Saturday, June 16, 2012

The Beginner's Goodbye- Anne Tyler--Review

"In a way it's like the grief has been covered over with some kind of blanket. It's still there, but the sharpest edges are...muffled sort of. Then every now and then, I lift a corner of the blanket, just to check and--whoa! Like a knife! I'm not sure that ever will change."

Aaron Woolcott says this. He is the main character in Anne Tyler's latest novel, The Beginner's Goodbye.  In the first few pages of the book, we read that Aaron's wife had died in an accident.  The excerpt above is part of a conversation Aaron has with a colleague.  It is a while since Dorothy (the wife) has passed and the colleague asks Aaron how he is doing.  I don't think one has to lose a spouse to identify with that feeling.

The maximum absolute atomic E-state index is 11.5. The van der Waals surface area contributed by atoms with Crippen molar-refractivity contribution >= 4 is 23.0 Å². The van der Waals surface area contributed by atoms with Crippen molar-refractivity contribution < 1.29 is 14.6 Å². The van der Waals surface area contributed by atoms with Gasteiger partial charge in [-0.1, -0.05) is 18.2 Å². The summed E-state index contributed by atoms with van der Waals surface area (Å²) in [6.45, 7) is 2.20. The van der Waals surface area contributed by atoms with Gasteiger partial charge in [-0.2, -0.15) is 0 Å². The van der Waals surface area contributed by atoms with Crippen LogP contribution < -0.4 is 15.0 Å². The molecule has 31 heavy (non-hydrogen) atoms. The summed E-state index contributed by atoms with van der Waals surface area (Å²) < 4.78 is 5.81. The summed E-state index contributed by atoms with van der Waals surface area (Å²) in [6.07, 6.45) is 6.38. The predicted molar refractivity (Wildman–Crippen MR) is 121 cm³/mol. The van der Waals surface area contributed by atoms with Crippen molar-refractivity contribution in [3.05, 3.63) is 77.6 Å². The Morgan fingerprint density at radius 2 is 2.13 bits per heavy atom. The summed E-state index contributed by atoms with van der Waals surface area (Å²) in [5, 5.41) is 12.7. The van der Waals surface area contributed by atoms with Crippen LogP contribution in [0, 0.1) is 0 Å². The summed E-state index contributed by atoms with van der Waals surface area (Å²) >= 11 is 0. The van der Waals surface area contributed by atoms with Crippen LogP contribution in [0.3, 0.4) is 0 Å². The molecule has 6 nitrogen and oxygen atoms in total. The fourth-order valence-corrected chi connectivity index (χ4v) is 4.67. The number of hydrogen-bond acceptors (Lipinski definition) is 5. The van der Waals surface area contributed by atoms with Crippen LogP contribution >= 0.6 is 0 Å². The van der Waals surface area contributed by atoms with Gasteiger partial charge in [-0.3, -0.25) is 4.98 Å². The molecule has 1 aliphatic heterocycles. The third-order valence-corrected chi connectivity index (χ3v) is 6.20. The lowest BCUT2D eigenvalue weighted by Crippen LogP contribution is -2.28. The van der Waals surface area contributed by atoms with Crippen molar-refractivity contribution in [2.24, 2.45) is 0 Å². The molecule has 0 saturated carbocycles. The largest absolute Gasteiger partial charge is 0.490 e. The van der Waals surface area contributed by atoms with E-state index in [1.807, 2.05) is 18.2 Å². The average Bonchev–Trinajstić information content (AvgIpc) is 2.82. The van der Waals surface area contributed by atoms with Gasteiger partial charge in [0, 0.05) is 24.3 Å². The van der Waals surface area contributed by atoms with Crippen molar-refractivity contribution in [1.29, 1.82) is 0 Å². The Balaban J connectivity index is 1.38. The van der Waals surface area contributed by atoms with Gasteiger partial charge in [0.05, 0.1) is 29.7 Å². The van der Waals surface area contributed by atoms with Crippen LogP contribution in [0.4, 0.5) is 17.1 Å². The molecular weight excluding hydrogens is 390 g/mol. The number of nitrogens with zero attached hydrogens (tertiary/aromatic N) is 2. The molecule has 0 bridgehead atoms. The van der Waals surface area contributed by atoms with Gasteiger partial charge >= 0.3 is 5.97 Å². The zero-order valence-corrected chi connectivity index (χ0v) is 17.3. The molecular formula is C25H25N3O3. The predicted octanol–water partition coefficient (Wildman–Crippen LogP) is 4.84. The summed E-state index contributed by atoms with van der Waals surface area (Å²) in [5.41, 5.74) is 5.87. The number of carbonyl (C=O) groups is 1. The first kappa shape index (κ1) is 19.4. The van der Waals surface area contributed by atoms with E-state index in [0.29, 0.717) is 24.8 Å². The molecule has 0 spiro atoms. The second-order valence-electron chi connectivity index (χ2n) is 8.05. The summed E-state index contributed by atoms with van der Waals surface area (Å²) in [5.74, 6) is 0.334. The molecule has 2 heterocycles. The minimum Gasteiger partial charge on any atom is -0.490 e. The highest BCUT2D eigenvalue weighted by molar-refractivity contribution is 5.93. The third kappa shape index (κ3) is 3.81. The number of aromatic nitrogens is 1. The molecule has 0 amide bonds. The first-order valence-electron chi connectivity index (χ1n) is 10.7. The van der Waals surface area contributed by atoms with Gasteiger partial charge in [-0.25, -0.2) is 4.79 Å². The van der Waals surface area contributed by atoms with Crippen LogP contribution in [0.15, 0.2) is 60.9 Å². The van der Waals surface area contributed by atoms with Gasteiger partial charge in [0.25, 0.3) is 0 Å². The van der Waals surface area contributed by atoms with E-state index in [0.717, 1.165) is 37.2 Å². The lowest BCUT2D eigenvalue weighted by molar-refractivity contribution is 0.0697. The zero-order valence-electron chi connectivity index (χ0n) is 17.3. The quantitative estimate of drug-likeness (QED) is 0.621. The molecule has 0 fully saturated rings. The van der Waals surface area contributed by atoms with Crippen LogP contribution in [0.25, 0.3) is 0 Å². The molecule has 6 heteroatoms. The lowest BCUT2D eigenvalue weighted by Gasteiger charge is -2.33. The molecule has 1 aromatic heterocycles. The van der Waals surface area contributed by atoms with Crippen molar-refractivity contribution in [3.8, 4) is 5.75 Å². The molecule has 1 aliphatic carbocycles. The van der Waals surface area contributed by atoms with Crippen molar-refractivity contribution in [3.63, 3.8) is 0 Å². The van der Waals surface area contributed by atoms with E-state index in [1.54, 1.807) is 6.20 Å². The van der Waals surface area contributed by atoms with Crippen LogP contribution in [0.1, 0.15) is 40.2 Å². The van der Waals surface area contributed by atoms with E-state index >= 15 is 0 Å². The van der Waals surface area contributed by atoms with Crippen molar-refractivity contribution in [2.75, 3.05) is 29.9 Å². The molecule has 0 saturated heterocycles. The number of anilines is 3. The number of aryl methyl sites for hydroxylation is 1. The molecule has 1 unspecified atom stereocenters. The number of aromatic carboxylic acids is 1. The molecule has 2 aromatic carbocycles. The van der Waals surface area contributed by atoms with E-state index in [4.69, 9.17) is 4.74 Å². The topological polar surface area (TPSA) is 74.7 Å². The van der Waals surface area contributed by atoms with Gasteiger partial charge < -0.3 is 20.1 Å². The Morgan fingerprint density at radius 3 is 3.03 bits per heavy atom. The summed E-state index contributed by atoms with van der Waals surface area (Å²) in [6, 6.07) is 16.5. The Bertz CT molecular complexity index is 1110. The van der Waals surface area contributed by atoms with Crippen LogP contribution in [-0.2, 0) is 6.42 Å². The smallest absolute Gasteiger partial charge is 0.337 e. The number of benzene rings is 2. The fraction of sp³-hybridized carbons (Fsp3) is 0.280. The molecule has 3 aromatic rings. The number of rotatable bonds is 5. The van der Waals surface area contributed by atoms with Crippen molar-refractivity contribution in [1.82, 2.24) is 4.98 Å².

The book is about how Aaron copes with the loss.  Aaron and his sister own a family publishing business.  A successful component for the company is a series of thin volumes that superficially address popular issues. The series is called, "The Beginner's..." For example,  The Beginner's Guide to Marriage, The Beginner's Kitchen, The Beginner's Book of Birdwatching.   This novel, The Beginner's Goodbye,  is itself a thin novel (198 pages) and is, in a way, a beginner's guide to emotional loss as if Aaron's experience is an illustration of the inevitable stages.

I am a fan of Anne Tyler and enjoyed the read.  Not as good as Noah's Compass or a Patchwork Planet, or The Accidental Tourist, and probably not the book you want to be reading if your spouse has indeed left this life very recently. Still very good.  Tyler's characters are quirky yet we all know them.  The descriptions and dialogue are--as it is currently said by people twenty years my junior--spot on.  The excerpt that begins this post is an example. If you reread it, I think you will be able to identify a time when that sensation described exactly how you felt.

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